The Melee community needs to patch up its transphobia and misogyny problem before it’s too late.

7 min readMar 31, 2020

The competitive scene for Super Smash Bros. Melee, the second game in the popular series produced by Nintendo, has remained one of the most popular fighting games in the current eSports landscape despite being nearly two decades old. However, if the dedicated community behind the game hopes to keep it alive and healthy moving forward, they’ll have to confront and alleviate a problem that the community has perpetuated since its inception: the prevalence of transphobia and misogyny.

My introduction to the Melee community at large came last year with The Smash Brothers, a 2013 documentary series on the community’s history. While I fell in love with the series’ ability to capture captivating narratives of the game’s different eras and was amazed with the players who defined them, I felt that something was off regarding how the competitive scene was presented.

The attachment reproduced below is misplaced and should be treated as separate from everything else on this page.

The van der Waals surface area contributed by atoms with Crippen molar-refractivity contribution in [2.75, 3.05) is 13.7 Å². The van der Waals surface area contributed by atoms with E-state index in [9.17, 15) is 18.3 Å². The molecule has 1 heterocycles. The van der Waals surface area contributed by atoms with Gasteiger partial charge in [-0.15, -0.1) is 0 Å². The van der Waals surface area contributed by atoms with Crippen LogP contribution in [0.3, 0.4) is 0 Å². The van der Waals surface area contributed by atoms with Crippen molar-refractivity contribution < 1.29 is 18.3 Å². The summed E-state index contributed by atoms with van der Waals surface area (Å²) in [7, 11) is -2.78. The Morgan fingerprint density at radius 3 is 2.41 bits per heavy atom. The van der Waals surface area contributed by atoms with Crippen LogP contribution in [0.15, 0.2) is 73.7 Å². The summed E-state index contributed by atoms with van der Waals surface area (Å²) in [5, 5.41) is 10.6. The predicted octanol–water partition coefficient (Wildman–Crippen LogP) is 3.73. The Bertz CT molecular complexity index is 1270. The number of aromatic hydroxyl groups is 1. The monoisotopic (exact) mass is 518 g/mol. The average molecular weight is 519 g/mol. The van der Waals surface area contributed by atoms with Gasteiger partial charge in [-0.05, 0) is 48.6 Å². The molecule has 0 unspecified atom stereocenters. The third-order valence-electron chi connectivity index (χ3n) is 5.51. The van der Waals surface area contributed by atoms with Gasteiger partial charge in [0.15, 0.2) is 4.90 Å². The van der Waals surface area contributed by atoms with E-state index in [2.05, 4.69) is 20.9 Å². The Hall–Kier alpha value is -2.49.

The series focused primarily on the journeys of seven players — all cisgender males — who rose to the top of the mountain during the scene’s first decade. It’s precisely in the name: The Smash Brothers. On the surface, this is completely fine; however, the documentary soon began to reveal to me that not only was it a dated product of its time, it also represented a community held back by its exclusion.

The documentary was riddled with not-so-subtle jokes about sexual harassment, painfully uncomfortable stories about players getting “raped” (losing badly in a game), as well as a general attitude that girls couldn’t make it anywhere in the competitive scene, and that to lose to one would be an embarrassment.

I feel so strongly about The Smash Brothers not because I dislike it — I revisit all four hours of it rather often — but because I’m far from the only person who it introduced to Melee. In fact, the documentary was so popular upon its release that it birthed an entire generation of “doc kids,” players who discovered the game through the documentary — plenty of whom have gone on to great success in the competitive scene. The series was a major factor in bringing the community to heights that the old-school players featured in it would’ve never imagined were possible, given how small and grassroots the community was during its formative years.

Seven years later, The Smash Brothers remains a massively influential entry point for many modern players, but the impression that some…